WSU Clark County Extension

Photo collage of trees and WSU Master Gardener Plant Sale

Garden Mastery Tips
WSU Master Gardeners of Clark County

June 2004


Camellias were brought from the Far East in the early 1700s to Europe, and then to America. There are over 3,000 named kinds, and the range in color, form and size is remarkable. Most varieties are either C. japonica, C. sasanqua, C. reticulata, or hybrids of more than one species. They range in color from pure white to vivid crimson.

Camellias are grown successfully out of doors in the United States from Long Island, N.Y. down along the Atlantic Coast, the Gulf Coast, and along the Pacific Coast from California to Washington. Mid-season flowering varieties that bloom from January 1 until the end of February are best suited for warmer conditions. In cooler climates, early (November – December) and late-flowering (March – April) varieties are recommended. Many varieties will tolerate temperatures as low as 10° F occasionally without plant damage. Temperatures below freezing will damage open flowers unless trees or other shrubs protect them. Buds that have not opened can withstand temperatures much below freezing without damage, and will open once temperatures have warmed again.

Most camellias will grow and produce flowers in partial shade. If planted in full sun, they are often less dormant during warm periods of winter and may suffer damage if cold weather follows. Plant in well-drained soil. Do not plant where shallow rooted trees will compete for nutrients and water. Camellias prefer a slightly acid soil, with a pH between 6.0 and 6.5, but will tolerate a lower pH. They also prefer a moist, but not soggy, soil. The cooler the climate, the more sun camellias need in order to produce flowers, which means that a western or southern exposure will be the best site.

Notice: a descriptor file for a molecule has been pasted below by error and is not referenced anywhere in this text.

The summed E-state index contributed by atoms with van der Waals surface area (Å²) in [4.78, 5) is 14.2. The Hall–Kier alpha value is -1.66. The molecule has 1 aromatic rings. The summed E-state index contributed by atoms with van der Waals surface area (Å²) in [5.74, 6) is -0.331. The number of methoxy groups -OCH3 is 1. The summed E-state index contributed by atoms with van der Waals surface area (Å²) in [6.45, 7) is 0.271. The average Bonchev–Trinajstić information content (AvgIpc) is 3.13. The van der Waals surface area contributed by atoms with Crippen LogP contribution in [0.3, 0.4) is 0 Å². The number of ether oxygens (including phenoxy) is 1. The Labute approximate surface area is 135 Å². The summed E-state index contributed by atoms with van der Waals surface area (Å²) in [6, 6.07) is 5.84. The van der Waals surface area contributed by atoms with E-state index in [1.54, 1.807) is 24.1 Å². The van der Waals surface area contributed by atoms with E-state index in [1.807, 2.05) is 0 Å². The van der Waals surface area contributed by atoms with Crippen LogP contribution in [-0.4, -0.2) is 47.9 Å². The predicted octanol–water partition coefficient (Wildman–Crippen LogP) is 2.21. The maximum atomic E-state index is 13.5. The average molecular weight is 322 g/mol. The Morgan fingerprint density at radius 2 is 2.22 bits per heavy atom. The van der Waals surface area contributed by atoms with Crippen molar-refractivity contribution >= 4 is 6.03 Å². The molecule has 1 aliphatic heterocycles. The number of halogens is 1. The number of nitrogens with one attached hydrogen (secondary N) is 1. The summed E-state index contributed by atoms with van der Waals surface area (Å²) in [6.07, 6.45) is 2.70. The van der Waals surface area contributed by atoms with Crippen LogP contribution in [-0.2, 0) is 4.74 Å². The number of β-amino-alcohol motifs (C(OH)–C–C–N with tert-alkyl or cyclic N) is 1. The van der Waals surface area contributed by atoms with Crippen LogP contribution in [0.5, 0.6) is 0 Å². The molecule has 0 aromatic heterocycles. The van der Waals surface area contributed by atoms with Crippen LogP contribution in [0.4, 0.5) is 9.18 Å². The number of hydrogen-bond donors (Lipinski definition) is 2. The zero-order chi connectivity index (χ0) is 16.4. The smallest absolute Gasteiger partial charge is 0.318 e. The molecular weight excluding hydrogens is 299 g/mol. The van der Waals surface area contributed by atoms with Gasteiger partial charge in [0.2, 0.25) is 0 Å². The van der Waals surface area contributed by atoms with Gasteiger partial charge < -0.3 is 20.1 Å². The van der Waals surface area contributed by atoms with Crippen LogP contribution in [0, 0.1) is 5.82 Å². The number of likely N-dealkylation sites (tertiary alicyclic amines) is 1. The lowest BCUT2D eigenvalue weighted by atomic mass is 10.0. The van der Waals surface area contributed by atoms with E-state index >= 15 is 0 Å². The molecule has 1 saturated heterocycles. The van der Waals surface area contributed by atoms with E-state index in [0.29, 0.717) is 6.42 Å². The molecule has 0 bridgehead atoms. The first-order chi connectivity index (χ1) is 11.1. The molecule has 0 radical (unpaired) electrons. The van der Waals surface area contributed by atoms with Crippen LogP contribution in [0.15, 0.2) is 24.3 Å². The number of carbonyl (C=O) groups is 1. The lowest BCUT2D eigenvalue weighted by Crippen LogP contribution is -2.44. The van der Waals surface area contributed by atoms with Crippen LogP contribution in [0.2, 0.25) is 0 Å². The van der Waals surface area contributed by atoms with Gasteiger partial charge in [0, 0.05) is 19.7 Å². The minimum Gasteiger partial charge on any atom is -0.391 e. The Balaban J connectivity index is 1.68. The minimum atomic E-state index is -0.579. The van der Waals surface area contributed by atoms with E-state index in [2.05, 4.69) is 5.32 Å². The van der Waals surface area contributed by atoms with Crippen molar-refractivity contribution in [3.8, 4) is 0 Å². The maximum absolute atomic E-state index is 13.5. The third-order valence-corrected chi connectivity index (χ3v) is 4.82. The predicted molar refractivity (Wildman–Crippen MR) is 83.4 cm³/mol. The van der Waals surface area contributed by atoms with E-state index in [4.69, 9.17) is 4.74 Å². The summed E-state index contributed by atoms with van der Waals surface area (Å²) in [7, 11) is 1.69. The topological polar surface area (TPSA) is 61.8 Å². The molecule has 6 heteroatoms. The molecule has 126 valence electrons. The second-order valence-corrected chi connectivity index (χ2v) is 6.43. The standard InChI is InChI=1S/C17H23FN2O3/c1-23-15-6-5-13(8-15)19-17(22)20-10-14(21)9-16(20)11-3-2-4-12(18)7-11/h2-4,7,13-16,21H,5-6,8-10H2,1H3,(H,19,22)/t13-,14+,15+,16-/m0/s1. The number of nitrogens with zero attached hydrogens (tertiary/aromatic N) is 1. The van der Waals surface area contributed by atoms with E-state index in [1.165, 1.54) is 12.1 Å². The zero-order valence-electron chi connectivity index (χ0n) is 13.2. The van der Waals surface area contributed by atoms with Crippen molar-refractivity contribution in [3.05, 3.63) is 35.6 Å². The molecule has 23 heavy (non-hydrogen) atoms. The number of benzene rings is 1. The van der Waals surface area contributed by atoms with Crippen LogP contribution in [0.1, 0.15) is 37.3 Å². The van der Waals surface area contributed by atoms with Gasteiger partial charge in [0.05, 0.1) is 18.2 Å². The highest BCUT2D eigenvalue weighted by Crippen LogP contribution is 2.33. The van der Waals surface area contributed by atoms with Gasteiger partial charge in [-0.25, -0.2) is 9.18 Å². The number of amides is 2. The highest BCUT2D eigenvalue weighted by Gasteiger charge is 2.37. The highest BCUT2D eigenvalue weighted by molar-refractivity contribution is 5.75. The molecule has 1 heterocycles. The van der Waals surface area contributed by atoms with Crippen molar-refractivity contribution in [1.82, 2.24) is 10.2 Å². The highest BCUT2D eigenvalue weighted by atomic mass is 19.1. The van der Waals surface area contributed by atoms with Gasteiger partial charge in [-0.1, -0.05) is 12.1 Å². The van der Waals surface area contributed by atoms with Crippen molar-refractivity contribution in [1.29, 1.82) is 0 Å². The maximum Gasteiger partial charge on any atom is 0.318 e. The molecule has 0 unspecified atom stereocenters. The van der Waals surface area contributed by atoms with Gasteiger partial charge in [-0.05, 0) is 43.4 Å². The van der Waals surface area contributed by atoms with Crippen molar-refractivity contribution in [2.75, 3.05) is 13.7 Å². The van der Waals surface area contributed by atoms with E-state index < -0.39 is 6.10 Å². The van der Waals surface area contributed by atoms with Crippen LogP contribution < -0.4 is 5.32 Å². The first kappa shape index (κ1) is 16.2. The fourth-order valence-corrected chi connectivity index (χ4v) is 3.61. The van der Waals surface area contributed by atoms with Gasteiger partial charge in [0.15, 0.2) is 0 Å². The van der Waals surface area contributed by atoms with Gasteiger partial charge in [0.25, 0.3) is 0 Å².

Planting should be done in the fall, although they may be set out in any month of the year if properly cared for. They need adequate moisture until the roots become established in the soil. Camellias prefer to be planted near the top of the soil, so do not bury the trunk, but maintain existing soil line. Allow a minimum of five feet between the plants, unless you are planting a hedge, when a distance of three feet between plants is recommended. A camellia hedge is a striking addition to a garden.

You should fertilize camellias in the spring after flowering is completed. At the same time, remove all spent flowers from the surrounding ground to control the spread of botrytis or petal blight.

Scale insects are the most troublesome and common pests on camellias. They usually go unnoticed until a lot of damage has occurred. They injure the plant by sucking vital juices out. There are several scale insects that attack the camellia plant, i.e. tea scale, camellia scale, peony scale, and the wax scale. They are found as follows:

  • Tea scale – undersides of leaves, causing chlorotic splotches on upper leaf. Most common scale insect on camellias. Males whitish, and secrete a white, wooly-like mass. Females are dark brown.
  • Camellia scale – only infects leaves. Light to medium brown, oyster shaped.
  • Peony scale – less common than the above types of scale insect, but serious. Infections can kill branches and entire plants if not controlled. Found on stems and branches. Hard shell blends with the color of stems.
  • Wax scale – found on stems and trunks. Have a waxy covering that is white or slightly pink.

To control scale insects, oil emulsion sprays should be used at the first sign of scale. The sprays should only be applied during the spring and fall when temperatures are between 40° and 85° F.

Camellias are also attractive to both aphids and mites. Strong sprays of water can control aphids, while mites can be controlled by miticide sprays.


Camellia Growing Tips and Culture, American Camellia Society website, at, Retrieved March 30, 2004.

Brenzel, Kathleen Norris. Sunset Western Garden Book. Menlo Park: Sunset Books Inc., 2001.

Ferguson, Nicola. Right Plant, Right Place. New York: Summit Books, 1984.

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